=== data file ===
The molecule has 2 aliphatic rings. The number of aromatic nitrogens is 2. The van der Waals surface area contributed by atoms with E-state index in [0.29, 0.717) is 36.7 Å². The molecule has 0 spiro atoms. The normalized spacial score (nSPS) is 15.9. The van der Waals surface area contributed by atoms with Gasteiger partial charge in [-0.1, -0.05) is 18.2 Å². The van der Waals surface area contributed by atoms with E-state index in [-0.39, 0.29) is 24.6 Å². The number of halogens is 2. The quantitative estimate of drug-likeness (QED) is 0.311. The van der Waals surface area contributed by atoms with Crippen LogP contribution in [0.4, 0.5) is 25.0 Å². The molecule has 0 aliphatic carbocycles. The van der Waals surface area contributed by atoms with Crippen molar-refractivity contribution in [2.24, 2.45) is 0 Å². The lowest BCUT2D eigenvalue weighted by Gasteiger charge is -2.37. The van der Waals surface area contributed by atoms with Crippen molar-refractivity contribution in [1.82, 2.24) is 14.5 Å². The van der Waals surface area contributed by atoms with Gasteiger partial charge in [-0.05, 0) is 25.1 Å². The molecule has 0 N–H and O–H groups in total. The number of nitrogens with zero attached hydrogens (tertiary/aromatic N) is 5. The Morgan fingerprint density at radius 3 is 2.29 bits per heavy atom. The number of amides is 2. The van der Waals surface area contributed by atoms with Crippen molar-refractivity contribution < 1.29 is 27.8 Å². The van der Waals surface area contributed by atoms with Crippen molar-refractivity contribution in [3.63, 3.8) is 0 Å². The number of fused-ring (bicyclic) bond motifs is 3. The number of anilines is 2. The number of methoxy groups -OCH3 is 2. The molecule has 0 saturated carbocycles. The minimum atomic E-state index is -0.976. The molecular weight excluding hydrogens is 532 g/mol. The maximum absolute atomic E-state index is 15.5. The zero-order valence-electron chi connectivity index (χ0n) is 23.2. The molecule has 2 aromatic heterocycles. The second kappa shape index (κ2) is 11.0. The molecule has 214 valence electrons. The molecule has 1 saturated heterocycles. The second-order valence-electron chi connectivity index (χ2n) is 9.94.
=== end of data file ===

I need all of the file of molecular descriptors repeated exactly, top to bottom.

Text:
The molecule has 2 aliphatic rings. The number of aromatic nitrogens is 2. The van der Waals surface area contributed by atoms with E-state index in [0.29, 0.717) is 36.7 Å². The molecule has 0 spiro atoms. The normalized spacial score (nSPS) is 15.9. The van der Waals surface area contributed by atoms with Gasteiger partial charge in [-0.1, -0.05) is 18.2 Å². The van der Waals surface area contributed by atoms with E-state index in [-0.39, 0.29) is 24.6 Å². The number of halogens is 2. The quantitative estimate of drug-likeness (QED) is 0.311. The van der Waals surface area contributed by atoms with Crippen LogP contribution in [0.4, 0.5) is 25.0 Å². The molecule has 0 aliphatic carbocycles. The van der Waals surface area contributed by atoms with Crippen molar-refractivity contribution in [2.24, 2.45) is 0 Å². The lowest BCUT2D eigenvalue weighted by Gasteiger charge is -2.37. The van der Waals surface area contributed by atoms with Crippen molar-refractivity contribution in [1.82, 2.24) is 14.5 Å². The van der Waals surface area contributed by atoms with Gasteiger partial charge in [-0.05, 0) is 25.1 Å². The molecule has 0 N–H and O–H groups in total. The number of nitrogens with zero attached hydrogens (tertiary/aromatic N) is 5. The Morgan fingerprint density at radius 3 is 2.29 bits per heavy atom. The number of amides is 2. The van der Waals surface area contributed by atoms with Crippen molar-refractivity contribution < 1.29 is 27.8 Å². The van der Waals surface area contributed by atoms with Crippen molar-refractivity contribution in [3.63, 3.8) is 0 Å². The number of fused-ring (bicyclic) bond motifs is 3. The number of anilines is 2. The number of methoxy groups -OCH3 is 2. The molecule has 0 saturated carbocycles. The minimum atomic E-state index is -0.976. The molecular weight excluding hydrogens is 532 g/mol. The maximum absolute atomic E-state index is 15.5. The zero-order valence-electron chi connectivity index (χ0n) is 23.2. The molecule has 2 aromatic heterocycles. The second kappa shape index (κ2) is 11.0. The molecule has 214 valence electrons. The molecule has 1 saturated heterocycles. The second-order valence-electron chi connectivity index (χ2n) is 9.94.